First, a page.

Company: Bay Leaf Digital
Owners: Abhi Jadhav and Tory Smith
Year Started: 2019
On this week’s episode, An Agency Story podcast has the pleasure of speaking with Abhi Jadhav, founder and managing partner at Bay Leaf Digital – a digital marketing agency focused on the SaaS industry based out of Dallas, Texas. Abhi has received some unexpected blessings but not before learning to roll with some unexpected blows. Abhi takes us through his own personal story of making lemonade out of lemons by making the best of opportunities available and persevering through the uncontrollable obstacles along the way.
Abhi of Bay Leaf Digital talks about the difficulties and good fortune that have come his way during his marketing career. Abhi discusses his upbringing in India, where the mindset is a bit different in that if you are in a certain class, your kids will follow suit. Engineers, doctors, and architects were the main classes and Abhi found himself picking engineering as his calling before he started his journey in marketing. While this may not have been his path after all, it led him to discovering programming along the way and he fell in love.
Abhi’s passions continued to evolve over time as he went from wanting to be a programmer to then becoming a project manager, running software implementations for airlines and then eventually landing a job at Travelocity where he would make his first introduction into marketing
From losing their jobs, to physically knocking on restaurant’s doors to offer website services, to eventually starting their own agency and taking their employees to Puerto Rico to boost morale, Abhi and his business partner Tori have managed to persevere through hardships while valuing what they have and who they’re with along the way.
For Abhi, Tori, and their team, it’s all about making sure that people are happy doing what they’re doing. Nothing brings them more fulfillment than knowing they have succeeded in this area; and what better mission is there to have than that?
Enjoy the Story.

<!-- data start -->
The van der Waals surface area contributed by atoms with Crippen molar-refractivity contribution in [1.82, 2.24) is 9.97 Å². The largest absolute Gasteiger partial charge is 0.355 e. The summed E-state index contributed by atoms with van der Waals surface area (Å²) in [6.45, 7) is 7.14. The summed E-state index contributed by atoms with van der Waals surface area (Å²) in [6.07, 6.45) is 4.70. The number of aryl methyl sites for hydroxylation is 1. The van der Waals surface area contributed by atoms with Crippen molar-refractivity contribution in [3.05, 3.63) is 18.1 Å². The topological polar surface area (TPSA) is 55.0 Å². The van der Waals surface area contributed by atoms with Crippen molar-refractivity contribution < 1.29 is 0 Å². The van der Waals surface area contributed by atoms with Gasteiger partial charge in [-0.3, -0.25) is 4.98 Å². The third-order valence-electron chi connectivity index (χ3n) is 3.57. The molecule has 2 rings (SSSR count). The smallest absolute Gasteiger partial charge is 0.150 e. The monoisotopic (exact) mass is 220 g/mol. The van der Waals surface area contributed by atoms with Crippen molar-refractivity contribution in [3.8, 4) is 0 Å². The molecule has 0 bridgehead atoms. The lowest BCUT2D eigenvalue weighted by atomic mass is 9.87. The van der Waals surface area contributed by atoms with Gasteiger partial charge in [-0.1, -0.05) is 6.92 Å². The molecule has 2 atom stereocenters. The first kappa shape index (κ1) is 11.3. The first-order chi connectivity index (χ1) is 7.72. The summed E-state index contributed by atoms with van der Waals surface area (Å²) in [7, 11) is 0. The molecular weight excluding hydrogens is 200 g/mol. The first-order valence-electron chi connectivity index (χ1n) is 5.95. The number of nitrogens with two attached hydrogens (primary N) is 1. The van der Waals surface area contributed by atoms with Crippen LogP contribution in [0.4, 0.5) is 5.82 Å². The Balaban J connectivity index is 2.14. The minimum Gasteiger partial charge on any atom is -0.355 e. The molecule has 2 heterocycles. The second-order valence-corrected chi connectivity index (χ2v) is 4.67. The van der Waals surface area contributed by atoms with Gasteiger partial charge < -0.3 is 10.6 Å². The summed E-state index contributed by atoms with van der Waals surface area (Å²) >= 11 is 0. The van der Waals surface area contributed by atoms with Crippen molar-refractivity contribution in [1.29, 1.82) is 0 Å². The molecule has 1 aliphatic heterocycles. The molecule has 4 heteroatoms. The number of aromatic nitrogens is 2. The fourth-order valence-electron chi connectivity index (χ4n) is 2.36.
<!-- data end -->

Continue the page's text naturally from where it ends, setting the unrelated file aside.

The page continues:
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Show Transcript[00:00:00] Welcome to An Agency Story podcast where we share real stories of marketing agency owners from around the world. From the excitement of starting up the first big sale, passion, doubt, fear, freedom, and the emotional rollercoaster of growth, hear it all on An Agency Story podcast. An Agency Story podcast is hosted by Russel Dubree, successful agency owner with an eight figure exit turned business coach. Enjoy the next agency story. [00:00:39] Russel: Welcome to another episode of An Agency Story podcast. I’m your host Russel. Today’s guest on the show is a Abhi Jadhav with Bayleaf digital, a digital marketing agency focused on the SaaS industry based out of Dallas, Texas. [00:00:53] Abhi sort of fell into his role as an agency owner when a corporate restructure and a lack of ideal opportunities [00:01:00] left him without many desirable options. [00:01:02] He hasn’t looked back since and went from a slow start to where his biggest problem now is how to get all the work done. This is a classic story of making the best of opportunities available and perseverance. [00:01:13] Enjoy the story. [00:01:17] Welcome to the show, everyone. Today I have Abhi Jadhav with Bay Leaf Digital. Welcome to the show, Abhi. [00:01:24] Abhi: Thank you, Russel. How are you? [00:01:26] Russel: I am doing well, sir. [00:01:27] Glad to have you on here. Well, get us started off and tell us what is Bay Leaf Digital? What do you do and who do you do it for? [00:01:34] Abhi: Absolutely. Bay Leaf Digital is a B2B SaaS marketing agency. We are based in the Dallas-Fort Worth metroplex. I guess based is a tricky answer because we are everywhere now. [00:01:48] You could say we were founded in the Dallas-Fort Worth metroplex, but we’re all over the country. What do we do? We are a SaaS marketing agency. We help companies that have software as a service as their offering. We help [00:02:00] drive leads, we help drive demos. Basically anything that is a marketing goal for companies, we help accomplish those goals for them. [00:02:08] Russel: Very needed among those types of businesses. Was entrepreneurship always on the horizon for you as your career is concerned? What was young Abhi thinking he was gonna do with his life? [00:02:18] Abhi: I come from India. The mindset is a bit different in India, in that if you are in a certain class your kids either become engineers, they become doctors, they become architects, and that’s about it. [00:02:32] You gotta draw the line there. Like everybody else, I picked engineering as my calling. I began what’s called electronics engineering, but in the US it’s electrical engineering. By the time I got into my final year, I was pretty convinced that is not what I was going to do with my life. [00:02:48] In fact, I would make a pretty lousy engineer, I think, but along the way I discovered programming. I discovered assembly language. I discovered C and I immediately fell in love with it. I thought I would [00:03:00] be a computer programmer, that’s where I was gonna go. I worked for a couple of years in India and my dad was high up in management. [00:03:07] My sister was also pursuing a MBA, and I got thinking, that’s where I want to go too. I made the change, made the leap, went to University of Arizona, got my MBA there. After that I got into corporate life. I didn’t have a grand plan on who I was gonna become. [00:03:23] It was smaller steps that got me here. [00:03:25] Russel: You got your MBA and you’re headed out into the corporate world. What did you start out doing? We can start tracking how that plan evolved. [00:03:31] Abhi: I started my corporate career in the US at a company named Sabre. [00:03:36] It is basically the bookings and reservation engine that’s used across the world. I lucked out. I got to travel a lot. I went to really cool places like Brazil, Estonia, Kuwait and so on. [00:03:49] Russel: I need to work for a travel company. [00:03:51] Abhi: You know what’s ironic Russel, I traveled to Brazil, I think it was 13 times in one year. [00:03:58] The folks there were [00:04:00] amazing. They always encouraged me to take the weekend off and go visit the rainforest, et cetera. I’m like, nah, I don’t want to do it. This is 2005. Eventually I decided that I was done with travel and I moved to Travelocity, which sounds ironic, right? [00:04:15] But it was a desk job. At that time, it was a online travel agency and I got my introduction to marketing at Travelocity. It was a very circuitous route to be honest. I went from wanting to be a programmer to then becoming a project manager. I ran software implementations for airlines and then I ended up at Travelocity and got my break into marketing. [00:04:36] Russel: What were you doing in marketing? What was your main area of focus? [00:04:39] Abhi: I cut my teeth on analytics. Data analytics and marketing. When I first entered marketing, I had a very poor opinion of marketers because I thought it was creative without any data to guide their judgment, et cetera. When I actually started looking at the numbers, and especially if you’re talking about [00:05:00] Travelocity visitors a month, it blew my mind and I was fascinated. [00:05:04] I fell in love with the whole notion of conversion, how you measure it and what channels are driving it, trying to do A/B tests and whatnot. That is what cemented my path, if you will. Marketing, plus the analytics behind it. [00:05:18] Russel: Abhi turns marketer, then as I understand it you left Travelocity, you started somewhere else and then got caught up in a bad situation with a merger acquisition and actually lost your job. [00:05:28] But you were able to turn that into the opportunity that actually started your agency. Where and how did that all begin? [00:05:33] Abhi: There was an acquisition in works for Travelocity. There was a lot of management movement and such. My business partner and I actually at that time, we looked for various jobs in the Metroplex and I ended up in a company named Sheplers, which used to be a western wear online retailer. Then it got acquired by Boot Barn. When that merger acquisition happened, they moved some of the operations back to Wichita. [00:05:57] Both my business partner and I, we found ourselves without [00:06:00] jobs. We asked ourselves what do we do? We can always go back to the corporate world. In fact, I interviewed, I vaguely remember interviewing with Zappos, Target and Audible, and they all wanted me to move, either to Las Vegas or Minneapolis or New Jersey. [00:06:14] You know me, man, you live in the Metroplex. I live in the Metroplex. There’s something about it. I was like I don’t wanna leave the Metroplex. We said, you know what? Let’s stick it out here. Let’s start an agency and figure out what we really want to do. [00:06:25] The goal was definitely not to run an agency for a decade, by no means. It was, let’s try our luck out while we keep figuring out what is it that we actually wanna do. [00:06:34] Russel: Let’s not move. There’s your starting motivation for building an agency. That’s the first one I’ve heard that. [00:06:40] You started with a business partner. How’d you guys divide and conquer the business, and how has that evolved from when you first started? Or has it evolved, I guess you could say, to where you guys are at today? [00:06:50] Abhi: As I mentioned before, we didn’t really have a plan in terms of what we are gonna do with the agency. [00:06:55] The idea in general was, hey, let’s figure out a [00:07:00] product that we wanna build. Let’s build a SaaS product. At that time, we didn’t call it SaaS. The terminology at that time was more ASP, now it’s called SaaS. It was a means to an end. When we first started out, Tori and I literally, I kid you not, Russel, we went knocking on restaurant’s doors and we were like, hey, want a website? We can build your website. We want some revenue on the side while we figure out what to do. [00:07:23] We’ve come a really long way since then. We’ve divided the responsibilities. Tori today focus on business development. He also focuses on content development internally, while I’m focused on all things administrative, operations in the company. Also, strategy as we develop new strategies for SaaS companies and such. [00:07:46] I’m involved in the execution side of things, if you will. [00:07:49] Russel: Who was the best at knocking on doors? That’s the question that comes to mind. I know you guys had to have a competition or something going. Who was the best? [00:07:57] Abhi: I gotta say, it’s gotta be Tori. He is a [00:08:00] talker. He will talk you out of parting with your last five bucks. [00:08:05] Russel: All right. That’s a first as well. A lot of people hit up various ways to find cold leads, but, I’ve yet to hear of door to door website sales. You guys are so innovative. [00:08:13] You obviously have a very specific niche now, but you didn’t start there and as I understand it was a long tailed process to get to where you eventually ended up. [00:08:21] How did that process evolve for you guys and when did you decide, hey, this is what we’re gonna focus on? [00:08:27] Abhi: Very early on, 2013, I sought out mentors and I talked to them. I kept saying that, hey, we need to find a niche but wanting to find a niche and actually finding a niche, very different things, right? [00:08:41] When you’re scrappy, trying to find whatever you can get. At that time there was no niche. It’s, hey, my contacts contact asked me to do marketing, and they asked me to do SEO. Heck yes, we’ll do SEO. We did anything and everything. Come about, I wanna say 2017, we had a [00:09:00] few clients that were in the contact center space. [00:09:02] We’re developing this niche in the contact center space, and neither of us actually had that background. We acquired it and we felt very comfortable with that business. We said, lets make that our niche. We tried that for a year. Didn’t work very well because the contact center niche, it’s a little odd. [00:09:18] You’ve got some very big players, you’ve got some players that are breaking into the marketplace, and they each had their different needs and it just didn’t quite fit where we were. At that time Tori had been to SaaStr approximately 2017, 2018. He comes back from SaaStr, bright-eyed and he’s like, dude, this is it. [00:09:38] I found it. It’s SaaS. I go, we just started going down the contact center route. Let’s give it a try and maybe we’ll see SaaS is the thing. He goes, okay. By the time we were winding out 2018, we are like, okay, I think we are done with contact center tech. Let’s look at SaaS. We started learning about SaaS, learning how we should be marketing [00:10:00] SaaS, read up about HubSpot and all of those things, changed the website and slowly but surely moved our way down from just a SaaS marketing agency to a B2B SaaS marketing agency. Then we further narrowed the niche because the demand was so much. We said, we are only a HubSpot B2B SaaS. Then this year we’ve narrowed down even further and said, we are only product-market fit, B2B, HubSpot, SaaS, and even then it’s hard to keep up with the demand. [00:10:28] It’s weird. We go from a very broad focus in 2014 of we’ll do anything to we are so niche that we are trying to make sure that we get just enough number of prospects and clients that we can service them without going crazy. [00:10:42] Russel: My next question was gonna be, how did that transition work for you? [00:10:45] But it sounds like, pretty well because it really, as you said, forced you down a even more further refined path. That’s awesome. I’m guessing you haven’t looked back on that decision. [00:10:54] Abhi: No, but we do go back and now ask ourselves ,HubSpot is [00:11:00] our focus, should we look at Marketo? Should we look at Pardot next? Are we going deeper or are we going broader? Are we going horizontal? This is always in the back of my mind, what’s next? Because, 2019 before Covid hit. If you had searched for SaaS marketing agencies, you may have found two or three of them. [00:11:16] Now you search, there’re like 40, 50. Everyone’s a SaaS marketing agency. It’s okay, everyone wants to be a SaaS marketing agency. We gotta find a niche and we gotta be really good at it. We think we are pretty decent at what we do. Try to stay ahead of the competition, if you will. [00:11:29] Looking at what’s next. [00:11:30] Russel: Gotta look at what’s next. [00:11:31] One of the surprising things when I first came across your story was that, given you were a digital company focused very much in a digital space, pandemic comes along thinking you shouldn’t be too affected by that, but that sounds like that wasn’t the case and the pandemic hit you pretty hard. If you don’t mind kinda sharing how it hit you and how you came out of that. [00:11:49] Abhi: I still remember, when everything started shutting down, employees were worried. [00:11:54] We were worried. We had just signed a lease for an office. That was a third office. We had [00:12:00] moved back and forth. Back in 2018 we were in an office. I gave it up because of revenue issues. Finally, in 2019 we had enough courage to say, things are looking good. Let’s go ahead and get an office again. [00:12:10] We had just signed that lease, then Covid hit and I’m like, oh crap. What now? The news was, it’s two weeks and it’s four weeks. We’re like, okay, we can survive that. We slowly realized that this is going to last a while. [00:12:25] I remember my son saying, we have planned for a Hawaii trip for four years now, and I remember him going in March, we are not going to Hawaii this year, are we? I’m like no, we are going, we’re going. Come June, I tell him, no, dude, you’re right. We’re not going to Hawaii. That’s what happened with the business. We were like, oh, things will be okay, things will be okay. [00:12:44] Come June and July, I’m like, oh crap. We may not make it. We lost 80% of our revenue. [00:12:51] Russel: 80%. That’s a lot. [00:12:53] Abhi: It was nuts. We had a little bit of cushions, so we were able to squeeze through. We got grants [00:13:00] from Facebook, the Tarrant County. [00:13:02] We got grants from the federal government, the forgivable loan. That kept us afloat. Without that, I think this agency wouldn’t be here today. Then, come December of 2020, suddenly there was this whole pent up demand. There were plenty of people knocking on our doors and I went, I think things are gonna be good. [00:13:20] Things have been good and getting better since then. I’m glad we survived it. It was a huge lesson for us in terms of never stop marketing yourself and keep growing, otherwise, I think a famous sports commentator said this, if you’re not growing, then you’re regressing. [00:13:37] Russel: It’s funny, you go back to the pandemic and how long is this gonna last? I remember, I was still in my agency at the time and we created this little memo and it was like, we don’t know how long, but we planned two to three weeks. How wrong those words really were. Clearly we all didn’t know how bad it would get and what recovery would look like, but that’s awesome. [00:13:54] You went from near bust to explosive. It’s hard to talk about the [00:14:00] pandemic in terms of positive sense, but all we’re left to do is make the best of it. Glad that worked out for you guys and now we get to sit here and have this chat today. What is your big goal with the business? [00:14:10] What are you trying to do? What are you trying to achieve? [00:14:12] Abhi: Back when we launched the agency, Tori and I, we are both product managers at heart, so our goal was to build SaaS products. That’s where we wanted to go. In fact, in 2015, we had saved up enough money to build not one but two SaaS products. [00:14:28] We built them. We were naive enough to think that if we built them, that would be enough. We built them and we ran out of cash. Not only did we run out cash, we also were not focused on growing the agency. We got in a deep pit. It took awhile to dig out of it. [00:14:44] We’ve not lost sight of that eventual goal, we both would want to manage SaaS products. That is the big picture goal. Agency is now our passion, this is who we are. We will continue to grow the agency. We grow it [00:15:00] as a way for our employees to grow and as a way for our employees to do bigger and better things, and for us as well. [00:15:06] Big picture is we will someday hope to own one, maybe two SaaS companies that will be part of our portfolio. [00:15:15] Russel: Man with a plan. Looking back on that experience, if you could go back, would you say, don’t do that. Don’t build that SaaS so soon. Wait. Or do you feel like going through that process and experience early is actually going to help you down the road with your goals? [00:15:29] Abhi: Russel, you’ve got kids, right? [00:15:31] Russel: I do. [00:15:32] Abhi: It’s one of those things where, you tell your kids, hey, don’t do it, and your kids are gonna do it anyway. [00:15:38] Russel: So true. In fact, if you want them to do it, you probably tell them, don’t do it. [00:15:44] Abhi: Even if 2022 Abhi went back to 2014 Abhi and said, hey, don’t do it. [00:15:49] 2014 Abhi would’ve still done it. Would’ve still made that mistake. It’s one of those things that you make that mistake and you learn from it. You learn how difficult it [00:16:00] is to earn every penny, and how much you have to respect the revenue earning capabilities and nurture that stuff. [00:16:05] I wouldn’t change anything, even if I tried, it wouldn’t change. [00:16:10] Russel: I was talking to someone else on another show and we were talking about the exact same concept of we almost need to take this podcast with you and say, it’s not just me telling you. We’re telling it to the world that this is what we should have done. [00:16:20] Please listen. Kids and youth and all that good stuff. [00:16:23] You had a really big moment this past summer. I thought that was really cool and a milestone moment with your team that was unique, if you don’t mind telling us what happened there? [00:16:32] Abhi: It goes back to Covid and how we were a team of four or five people here in the DFW metroplex. [00:16:40] As we started growing, emerging out of Covid, we hired outside of the DFW area. I was counting before our meeting because I’m like I should get this number right. We are right now at 18 full-time employees and four contractors, more or less working part-time for us. Bringing all of these people together was definitely [00:17:00] necessary for us to make sure that there’s camaraderie and there’s cohesion in the team. [00:17:03] With that in mind, we actually took employees to Puerto Rico for our offsite. Employees and their families. It was a week long offsite and it turned out to be amazing. [00:17:15] We had a professional facilitator with us, and she made the comment, this sort of stuff is done by big companies. Small companies don’t do these things. She said that it speaks volumes, what you guys are trying to do here. It really stuck with me that, at the end of the day, It’s all about employees, it’s all about morale. [00:17:35] It’s all about making sure that people are happy doing what they’re doing. We did that. We had one employee comment that was the best offsite of her career, which was amazing to hear. To me, when I look back at one of the biggest accomplishments I would say that probably is in the top three. [00:17:50] Russel: If you got any open positions, maybe you’re gonna get a rush of applications after this conversation that’ll be like, I want to go to Puerto Rico. I’m gonna see if I can figure out myself how to get on Abhi’s Puerto Rico list. I want [00:18:00] to get back there. That’s a really cool place. [00:18:02] Someone that didn’t intend to be an entrepreneur, final big question for you. Are entrepreneurs born or are they made? [00:18:10] Abhi: As a child, you probably have an independent streak. You probably have this innate desire to go to your own thing, but maybe the better question is, are successful entrepreneurs born or made? I would say successful entrepreneurs are made as a result of a lot of lessons learned along the way, or maybe even mentors who showed them the way. [00:18:35] Some cases there’s always an exception. There’s always an exception to the rule, right? I would say you could be born with this strong desire to do your own thing, but you gotta get some guidance so you don’t falter. [00:18:46] Russel: I love it, and I love the question of the question, are successful entrepreneurs born or made? I appreciate your turn on that. It reminds me of, the exceptions to the rule, I’m seeing these memes of how I created a 50 million dollar business: wake up every morning at 6:00 [00:19:00] AM, read a book every day and got a 50 million dollar trust fund from my father is my business story. [00:19:05] I love those jokes and memes out there. [00:19:07] If people wanna know more about Bay Leaf Digital, where can they go? [00:19:10] Abhi: Bayleafdigital.com. Bay Leaf Digital, one word. Bayleafdigital.com is where you can find everything about us, and you can of course reach out to us on LinkedIn as well. Those are probably the two ways to get in touch with us. [00:19:23] Russel: There you go, folks. Thank you so much for being on the show today and sharing all your insightful knowledge and journey. Very much appreciate it, Abhi. [00:19:31] Abhi: Awesome, Russel. It was a pleasure and honor. Thank you so much for inviting me. [00:19:36] We hope you’ve enjoyed this episode of An Agency Story podcast where we share real stories of marketing agency owners from around the world. Are you interested in being a guest on the show? Send an email to email@example.com. An Agency Story is brought to you by Performance Faction. [00:19:59] [00:20:00] Performance Faction offers services to help agency owners grow their business to 5 million dollars and more in revenue. To learn more, visit performancefaction.com. [00:20:13] As we are all remote, so that it’s not all serious, we try to have a little bit of fun online. One of the things we do is we celebrate birthdays, employee birthdays. I will send our employee, birthday boy or girl, a cake. They’ve come to expect it. Before it was a surprise and now they’ve come to expect it. [00:20:29] We will sing on Zoom. We all get together and we sing. You can imagine how out of sync everyone is when we sing on Zoom. It’s always funny listening to people, but what took the cake, if you will, a few weeks back was I had someone else, someone other than our normal person lead the chorus and he decided to do something different. [00:20:54] You’ve seen Lord of the Rings, right? [00:20:56] Russel: Yes, I have. [00:20:57] Abhi: Gollum, right? “My precious.” He [00:21:00] started singing Happy Birthday in that voice, and people, oh boy, lost it. They absolutely lost it. It was fun. It was hilarious. We do things to keep things light around here. [00:21:10] Russel: I love that. You have a recording of that by chance? [00:21:12] Abhi: No, I do not, man. [00:21:15] We should have recorded it. [00:21:16] Russel: Yeah. I’m so bad about that at moments I’m just living it up in the moment and I don’t record a lot of things, but that’d be funny if you had a recording .